Have you ever considered that if these children are innocent, then the Christmas story tells us that, in Christ, every child is innocent?

We baptise children not because they are guilty of anything, not because they need to be made clean in some superstitious way.

In recent weeks, I spent some time reading and reviewing for a journal a new major statement from the Orthodox Church, For the Life of the World.

This may seem like an academic exercise to many. But it makes key insightful statements on children and love.

For example, it says true love can be expressed through children. ‘Already in the womb, each of us is a spiritual creature, a person formed in God’s image and created to rejoice in God’s presence.’ It constantly affirms ‘the full equality and dignity of each human person created in the image and likeness of God’ and ‘the inviolable sanctity of each person’, the ‘divine dignity inherent in every soul.’

It says the ‘Church should extend the sacramental gift of baptism to all children, irrespective of the manner in which they were conceived or adopted,’ and presumes ‘the baptism of infants, and also in their immediate admission to the Eucharist.’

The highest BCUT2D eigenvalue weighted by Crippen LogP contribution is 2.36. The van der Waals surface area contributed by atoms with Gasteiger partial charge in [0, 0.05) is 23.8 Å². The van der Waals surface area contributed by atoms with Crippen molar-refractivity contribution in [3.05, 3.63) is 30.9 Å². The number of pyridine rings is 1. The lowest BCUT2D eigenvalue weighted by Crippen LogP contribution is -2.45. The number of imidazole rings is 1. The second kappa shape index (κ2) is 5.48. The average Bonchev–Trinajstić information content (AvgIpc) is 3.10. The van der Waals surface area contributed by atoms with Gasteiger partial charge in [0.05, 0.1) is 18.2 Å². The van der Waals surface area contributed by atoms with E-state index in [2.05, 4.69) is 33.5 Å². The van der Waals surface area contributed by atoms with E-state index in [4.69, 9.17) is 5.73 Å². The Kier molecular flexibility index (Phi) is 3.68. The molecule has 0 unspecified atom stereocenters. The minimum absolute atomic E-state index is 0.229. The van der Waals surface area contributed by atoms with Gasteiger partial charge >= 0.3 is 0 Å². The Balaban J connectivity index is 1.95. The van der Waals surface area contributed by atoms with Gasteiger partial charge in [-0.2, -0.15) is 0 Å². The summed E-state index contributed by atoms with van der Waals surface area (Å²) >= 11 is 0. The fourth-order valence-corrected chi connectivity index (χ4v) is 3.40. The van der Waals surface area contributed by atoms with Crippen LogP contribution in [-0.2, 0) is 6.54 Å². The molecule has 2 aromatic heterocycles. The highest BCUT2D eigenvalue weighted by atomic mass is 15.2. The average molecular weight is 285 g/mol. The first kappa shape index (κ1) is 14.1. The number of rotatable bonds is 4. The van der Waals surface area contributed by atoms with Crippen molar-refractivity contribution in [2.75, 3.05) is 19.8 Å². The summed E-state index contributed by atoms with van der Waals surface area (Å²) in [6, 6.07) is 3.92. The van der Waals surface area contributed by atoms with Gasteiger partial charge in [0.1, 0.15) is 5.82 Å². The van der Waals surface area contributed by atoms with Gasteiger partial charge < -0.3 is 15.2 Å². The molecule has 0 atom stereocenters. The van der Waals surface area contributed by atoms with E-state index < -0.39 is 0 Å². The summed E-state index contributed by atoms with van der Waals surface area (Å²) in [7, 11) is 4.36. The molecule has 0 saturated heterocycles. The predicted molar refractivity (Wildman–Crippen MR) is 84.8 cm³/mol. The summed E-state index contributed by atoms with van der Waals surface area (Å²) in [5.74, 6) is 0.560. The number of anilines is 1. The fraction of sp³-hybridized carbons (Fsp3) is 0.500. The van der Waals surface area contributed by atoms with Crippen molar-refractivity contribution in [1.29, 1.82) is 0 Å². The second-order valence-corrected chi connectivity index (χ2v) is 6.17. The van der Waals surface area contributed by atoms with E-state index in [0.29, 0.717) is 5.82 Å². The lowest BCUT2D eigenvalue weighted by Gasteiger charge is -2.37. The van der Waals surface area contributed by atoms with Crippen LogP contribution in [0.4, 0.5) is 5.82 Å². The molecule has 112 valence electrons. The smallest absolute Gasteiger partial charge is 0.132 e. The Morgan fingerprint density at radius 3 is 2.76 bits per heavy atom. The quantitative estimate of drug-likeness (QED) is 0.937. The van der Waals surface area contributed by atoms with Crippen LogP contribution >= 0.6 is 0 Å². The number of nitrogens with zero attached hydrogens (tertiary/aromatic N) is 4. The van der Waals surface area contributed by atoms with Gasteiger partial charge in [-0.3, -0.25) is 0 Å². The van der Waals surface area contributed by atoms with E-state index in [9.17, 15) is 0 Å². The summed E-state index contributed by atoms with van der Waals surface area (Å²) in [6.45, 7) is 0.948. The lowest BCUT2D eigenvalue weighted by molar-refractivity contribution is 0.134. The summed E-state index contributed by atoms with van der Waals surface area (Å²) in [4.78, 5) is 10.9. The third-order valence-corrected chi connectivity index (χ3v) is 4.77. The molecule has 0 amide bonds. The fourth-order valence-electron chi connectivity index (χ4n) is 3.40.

It finds ‘the truest model of life in God’s Kingdom in the innocence of children,’ and it speaks eloquently of ‘the innocence of children’ as ‘a thing of extraordinary holiness, a sign of the life of the Kingdom graciously present in our very midst.’

And so, Ella Roseline Hilary Delbarry, in your innocence you show ‘extraordinary holiness, a sign of the life of the Kingdom graciously present in our very midst.’ You are a blessing to your parents, grandparents, godparents and your whole family; but you are also a blessing to the whole Church and to the whole world, for in you we find ‘the truest model of life in God’s Kingdom.’

And so, may all we think, say and do be to the praise, honour and glory of God, + Father, Son and Holy Spirit, Amen.

A detail from the Killing of the Holy Innocents, by Giotto (ca 1304-1306), in the Scrovegni Chapel in Padua (Photograph: Patrick Comerford, 2021)

Matthew 2: 13-18 (NRSVA):